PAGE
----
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How Leeds is utilising virtual coffee mornings during the COVID-19 pandemic

The Cross Gates & District Good Neighbours' Scheme CIO in Leeds have moved their services online during the COVID-19 pandemic which has brought challenges and opportunities in equal measure.

The scheme, based in east Leeds, has had to rapidly teach members how to use apps like Zoom whilst maintaining government guidance allowing their community to stay connected. 

Leeds is an Age-friendly Community that aims to be the best city to grow old in: a place where people of all ages are healthy, active, included and respected. Each local area of Leeds is served by a Neighbourhood Network that promotes the independence, health and wellbeing of older residents through a range of services and activities.

When the COVID-19 lockdown was announced, Neighbourhood Networks had to close their doors to members. Since then their staff and volunteers have been finding innovative ways to support members, including phone calls to check on wellbeing and deliveries of food, medication, and activity packs.

Cross Gates & District Good Neighbours’ Scheme CIO is a Neighbourhood Network on the edge of east Leeds with around 1,200 members, most aged over 60. Cross Gates took steps to move some of its services and activities online, with the support of the 100% Digital Leeds programme from Leeds City Council and decided to use Zoom.

They soon faced a challenge: most of their members who wanted to join in had never been on a video call before, so there was an immediate training need. But Cross Gates found that they could train remotely and get their members set up on Zoom as long as the person concerned had the necessary hardware: either a smartphone, a tablet, or a laptop with a camera. Cross Gates staff wrote instructions for using Zoom that they thought people could use to get into the call, but that didn’t work too well and they realised they needed to provide one-to-one training. The Cross Gates Digital Inclusion Worker booked a call with each interested member and trained them over the phone to download Zoom and join a video call. Each training session took around 20 minutes and gave members, even those with only basic digital skills, the ability and confidence to use Zoom.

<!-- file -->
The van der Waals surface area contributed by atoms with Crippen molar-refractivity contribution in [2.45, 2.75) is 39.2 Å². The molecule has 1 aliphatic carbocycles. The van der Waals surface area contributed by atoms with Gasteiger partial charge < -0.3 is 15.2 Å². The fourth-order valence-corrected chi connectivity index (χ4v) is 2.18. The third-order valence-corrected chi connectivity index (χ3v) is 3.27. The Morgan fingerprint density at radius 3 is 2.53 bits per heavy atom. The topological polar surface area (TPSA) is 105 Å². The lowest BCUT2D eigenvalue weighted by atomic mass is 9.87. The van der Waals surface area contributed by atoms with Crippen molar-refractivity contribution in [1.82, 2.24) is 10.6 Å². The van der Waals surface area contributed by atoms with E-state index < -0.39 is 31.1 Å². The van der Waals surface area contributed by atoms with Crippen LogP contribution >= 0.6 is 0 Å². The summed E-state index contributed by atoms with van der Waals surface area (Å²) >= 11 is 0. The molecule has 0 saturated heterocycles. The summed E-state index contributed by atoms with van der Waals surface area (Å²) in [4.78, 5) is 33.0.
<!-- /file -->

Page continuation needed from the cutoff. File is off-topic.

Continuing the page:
The virtual sessions began with a coffee morning on 25 March attended by four members. In the first week 22 members received training and attended at least two sessions, and more people were booked in for training in the following week. Getting the hang of using the equipment caused a lot of laughter as many ears and chins were shown on screens.

When you’re a widow, as I am, no matter how good people are, no matter how good your friends are, there’s a lot of isolation.

Cross Gates soon launched a timetable with weekly sessions including quizzes, speakers, coffee and chat, health and wellbeing, online IT classes and a singing group. They also ran their regular monthly bereavement support group via Zoom. On VE day 35 members signed up for a virtual coffee morning which included the Last Post, a two-minute silence, coffee and chat, bingo, a singalong, and a quiz, plus a poem from resident poet Brian. Cross Gates is also aiming to set up evening sessions hosted by volunteers, and to find ways to lend devices to members who would like to join in but don’t have equipment of their own.

Although this initiative was developed as a result of lockdown, Cross Gates member Marie sees it as having wider potential. She says, “Especially when it gets to the winter again, I think it would be lovely if we could carry on with them. Because when you’re a widow, as I am, no matter how good people are, no matter how good your friends are, there’s a lot of isolation. And it can’t be helped, it happens to all people who live alone. But it’s just amazing to break that isolation and in this new way, it’s fantastic.” Cross Gates staff, too, see the ongoing potential of virtual sessions for members who find it difficult or expensive to travel to centres.

Cross Gates’ resident poet Brian wrote a poem about embracing social media:

Embracing social media
I never thought I would
I used to think it rubbish
But now I think it’s good.

‘Cos we’re all stuck in lockdown
And can’t meet up with friends
This social isolation
Just drives me round the bend.

So I look to social media
Although it’s not the same
As hugging friends and family
At least I’m in the game.

With Zoom, FaceTime and WhatsApp
And other applications
I can meet all sorts of people
A virtual League of Nations.

We virtually get together
Though we’re at home alone
We sit and chat for hours
And no one’s on the phone.

We’ve quizzes, coffee mornings
And hints of where to find
Things of local interest
To stimulate the mind.

So thank you social media
For waking up my brain
With virtual get togethers
We keep each other sane.

Age-friendly Communities and COVID-19

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